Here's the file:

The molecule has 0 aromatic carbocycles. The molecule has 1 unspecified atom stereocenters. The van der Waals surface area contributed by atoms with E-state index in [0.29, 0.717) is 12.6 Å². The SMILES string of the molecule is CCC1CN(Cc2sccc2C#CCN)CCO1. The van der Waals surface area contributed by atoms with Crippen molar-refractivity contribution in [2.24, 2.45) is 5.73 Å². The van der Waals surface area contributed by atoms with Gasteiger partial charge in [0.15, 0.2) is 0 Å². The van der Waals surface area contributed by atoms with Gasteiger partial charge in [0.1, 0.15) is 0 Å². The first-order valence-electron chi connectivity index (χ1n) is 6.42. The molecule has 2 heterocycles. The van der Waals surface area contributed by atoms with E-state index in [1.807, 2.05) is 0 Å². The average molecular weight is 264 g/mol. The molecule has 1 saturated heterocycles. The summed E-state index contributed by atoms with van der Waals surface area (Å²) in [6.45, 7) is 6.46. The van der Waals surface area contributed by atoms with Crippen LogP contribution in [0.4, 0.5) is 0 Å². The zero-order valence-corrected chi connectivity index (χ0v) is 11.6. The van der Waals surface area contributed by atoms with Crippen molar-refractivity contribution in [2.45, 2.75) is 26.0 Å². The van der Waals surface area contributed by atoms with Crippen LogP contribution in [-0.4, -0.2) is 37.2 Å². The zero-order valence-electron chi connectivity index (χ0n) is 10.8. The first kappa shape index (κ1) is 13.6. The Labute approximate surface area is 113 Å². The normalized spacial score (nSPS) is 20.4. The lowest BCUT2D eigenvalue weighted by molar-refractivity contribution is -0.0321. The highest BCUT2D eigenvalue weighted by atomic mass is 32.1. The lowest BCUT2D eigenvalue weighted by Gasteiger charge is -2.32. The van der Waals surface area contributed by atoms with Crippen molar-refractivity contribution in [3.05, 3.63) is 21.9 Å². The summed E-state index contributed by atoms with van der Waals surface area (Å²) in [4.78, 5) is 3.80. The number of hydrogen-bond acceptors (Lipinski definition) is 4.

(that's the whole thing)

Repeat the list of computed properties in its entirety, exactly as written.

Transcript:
The molecule has 0 aromatic carbocycles. The molecule has 1 unspecified atom stereocenters. The van der Waals surface area contributed by atoms with E-state index in [0.29, 0.717) is 12.6 Å². The SMILES string of the molecule is CCC1CN(Cc2sccc2C#CCN)CCO1. The van der Waals surface area contributed by atoms with Crippen molar-refractivity contribution in [2.24, 2.45) is 5.73 Å². The van der Waals surface area contributed by atoms with Gasteiger partial charge in [0.15, 0.2) is 0 Å². The van der Waals surface area contributed by atoms with Gasteiger partial charge in [0.1, 0.15) is 0 Å². The first-order valence-electron chi connectivity index (χ1n) is 6.42. The molecule has 2 heterocycles. The van der Waals surface area contributed by atoms with E-state index in [1.807, 2.05) is 0 Å². The average molecular weight is 264 g/mol. The molecule has 1 saturated heterocycles. The summed E-state index contributed by atoms with van der Waals surface area (Å²) in [6.45, 7) is 6.46. The van der Waals surface area contributed by atoms with Crippen LogP contribution in [0.4, 0.5) is 0 Å². The zero-order valence-corrected chi connectivity index (χ0v) is 11.6. The van der Waals surface area contributed by atoms with Crippen molar-refractivity contribution in [2.45, 2.75) is 26.0 Å². The van der Waals surface area contributed by atoms with Crippen LogP contribution in [-0.4, -0.2) is 37.2 Å². The zero-order valence-electron chi connectivity index (χ0n) is 10.8. The first kappa shape index (κ1) is 13.6. The Labute approximate surface area is 113 Å². The normalized spacial score (nSPS) is 20.4. The lowest BCUT2D eigenvalue weighted by molar-refractivity contribution is -0.0321. The highest BCUT2D eigenvalue weighted by atomic mass is 32.1. The lowest BCUT2D eigenvalue weighted by Gasteiger charge is -2.32. The van der Waals surface area contributed by atoms with Crippen molar-refractivity contribution in [3.05, 3.63) is 21.9 Å². The summed E-state index contributed by atoms with van der Waals surface area (Å²) in [4.78, 5) is 3.80. The number of hydrogen-bond acceptors (Lipinski definition) is 4.